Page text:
Agreed, if this can be done. But, that’s not the world trend, Chinese per capita consumption of meat has gone up many times in recent years.
I'd say about half that, at least in the Midwest.
It's the opposite of mysticism. It's a great neuroscientist-based look at meditation. I'd highly recommend it if you're interested in meditation but put off by all the mumbo jumbo you get from many other sources of meditation info.
The Blade Itself (3 books)
The Kingkiller Chronicle (waiting on third and final book)
The Stormlight Archive (waiting on third and final book)
There are 3 more books which read like sequels (same world, same heroes).
We've been waiting for years and still no information if this book is even in the works
Ten books are planned in the series. See wikipedia for reference.
[Update: Rather than delete your post, you could have added your impressions of the books (or recommended better ones) and merely mentioned the use of affiliate links.]
Also check out a similar piece on general relativity: http://www.newyorker.com/tech/elements/the-space-doctors-big...
Fixed mindset - talents, abilities and intelligence are fixed, endowed
Growth mindset - talents, abilities and intelligence are learned and can be developed
These mindsets are learned, and have fundamentally different reactions to challenges.
The two-mindsets model is a simplification for the purposes of explanation.
The growth mindset embraces failure as a necessary part of learning. In fact failure is a indicator of an area for potential growth, if the opportunity is taken to overcome that failure. The fixed mindset avoids and fears failure; it is taken as evidence of a hard limit of your endowed talent.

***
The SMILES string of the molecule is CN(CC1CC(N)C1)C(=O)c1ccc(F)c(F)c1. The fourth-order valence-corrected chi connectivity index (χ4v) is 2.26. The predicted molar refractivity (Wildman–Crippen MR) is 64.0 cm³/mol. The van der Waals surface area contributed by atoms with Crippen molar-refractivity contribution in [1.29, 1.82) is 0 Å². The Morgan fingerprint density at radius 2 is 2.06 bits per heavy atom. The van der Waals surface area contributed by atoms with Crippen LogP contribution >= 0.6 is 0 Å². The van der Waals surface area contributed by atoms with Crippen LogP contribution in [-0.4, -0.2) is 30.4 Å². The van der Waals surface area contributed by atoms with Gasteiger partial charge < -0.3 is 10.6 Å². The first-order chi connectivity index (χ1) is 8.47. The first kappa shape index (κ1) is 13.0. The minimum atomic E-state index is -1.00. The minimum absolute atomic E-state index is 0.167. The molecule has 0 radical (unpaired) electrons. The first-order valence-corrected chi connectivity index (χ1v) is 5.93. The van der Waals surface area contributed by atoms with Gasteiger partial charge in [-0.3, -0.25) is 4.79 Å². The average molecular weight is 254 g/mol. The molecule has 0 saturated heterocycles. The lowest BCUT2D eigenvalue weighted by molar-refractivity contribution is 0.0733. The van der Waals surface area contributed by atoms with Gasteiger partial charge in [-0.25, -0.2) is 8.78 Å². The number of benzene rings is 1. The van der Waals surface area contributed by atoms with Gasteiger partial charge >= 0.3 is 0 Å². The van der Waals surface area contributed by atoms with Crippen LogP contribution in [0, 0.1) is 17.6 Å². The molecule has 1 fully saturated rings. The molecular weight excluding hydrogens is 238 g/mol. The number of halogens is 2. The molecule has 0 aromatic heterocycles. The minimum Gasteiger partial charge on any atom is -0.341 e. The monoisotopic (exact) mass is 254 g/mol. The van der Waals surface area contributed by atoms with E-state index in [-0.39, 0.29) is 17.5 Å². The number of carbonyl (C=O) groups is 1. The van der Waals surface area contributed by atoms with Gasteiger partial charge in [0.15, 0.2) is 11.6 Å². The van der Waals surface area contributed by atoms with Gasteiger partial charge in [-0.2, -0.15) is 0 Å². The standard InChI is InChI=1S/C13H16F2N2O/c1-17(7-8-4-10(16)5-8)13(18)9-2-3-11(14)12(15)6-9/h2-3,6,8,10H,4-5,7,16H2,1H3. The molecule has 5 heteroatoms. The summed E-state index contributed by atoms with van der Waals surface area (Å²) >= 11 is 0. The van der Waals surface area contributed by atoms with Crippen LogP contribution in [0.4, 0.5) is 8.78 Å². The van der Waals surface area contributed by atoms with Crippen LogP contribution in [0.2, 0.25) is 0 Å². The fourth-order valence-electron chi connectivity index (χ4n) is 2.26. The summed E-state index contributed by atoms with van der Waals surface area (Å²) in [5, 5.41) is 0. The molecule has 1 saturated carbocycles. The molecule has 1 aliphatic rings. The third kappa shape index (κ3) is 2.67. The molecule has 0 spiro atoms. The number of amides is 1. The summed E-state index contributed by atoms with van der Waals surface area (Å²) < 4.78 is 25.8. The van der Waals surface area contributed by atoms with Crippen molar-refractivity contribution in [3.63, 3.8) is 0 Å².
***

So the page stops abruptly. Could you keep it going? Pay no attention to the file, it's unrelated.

The growth mindset sees effort as necessary to mastery. Almost any level of mastery may be attainable with the right regimen of practice. Obstacles are a normal part of mastery and must be overcome as a matter of course in order to grow. Criticism is not taken personally, but used to indicate areas for improvement and growth.
The fixed mindset sees effort as producing only small effects compared to their fixed ability. May be more prone to give up in the face of obstacles since it is thought that there is no new mastery to be gained. Criticism is more likely to be taken personally, as the individual identifies with the perceived limits of their ability and thinks that improvement is impossible beyond a certain point.
The growth mindset is not threatened by others’ abilities. Others’ examples may serve to inspire. The fixed mindset is more likely to be jealous of others’ abilities since they are perceived to be highly desirable gifts and the result of luck and circumstance.
Praise children by emphasizing their work and persistence. Do not use labels like “smart” or “gifted” that would reinforce a mindset of fixed abilities.
Growth oriented mindset is more likely to be understanding and ready to learn from experience. Fixed mindset sees problems as a result of unchangeable personal attributes and are pessimistic about change. More likely to have unrealistic expectations, like not having to work at a relationship that is “meant to be”.
Muhammad Ali, Michael Jordan, Babe Ruth and Wilma Rudolph are given as examples of overcoming early setbacks with a growth mindset.
Last chapter is a “workshop” of situations and questions to help you develop a growth mindset.
For people who haven't read it BTW, I highly recommend it, especially if you are a parent.
"Flash Boys: Not So Fast: An Insider's Perspective on High-Frequency Trading" by Peter Kovac
"Snow Crash" by Neal Stephenson
: Books you read primarily for someone kids not included ;-)
I have no idea the process behind this website, but it seems unlikely enough that he'd sit down and write it himself that I can't take it seriously. From what little I read, it doesn't sound like something produced directly from him without first passing through others, at least for formatting and correction.
I think if someone is going to use their personal name on a website, they should actually write it. Otherwise, it's deceptive. If it's going to be a team effort, then call it a different name, and don't show a big picture of your face at the top of the screen.
Upvoting Bill's book list might not mean they like his list, think it belongs at the top of HN, or that they even read the blog post. The top-of-front-page ranking could just be the result of a large number of readers upvoting in order to have the discussion show up in their "saved stories".
edit: A "save story" button that is independent of the voting/ranking mechanism might actually change the front page significantly.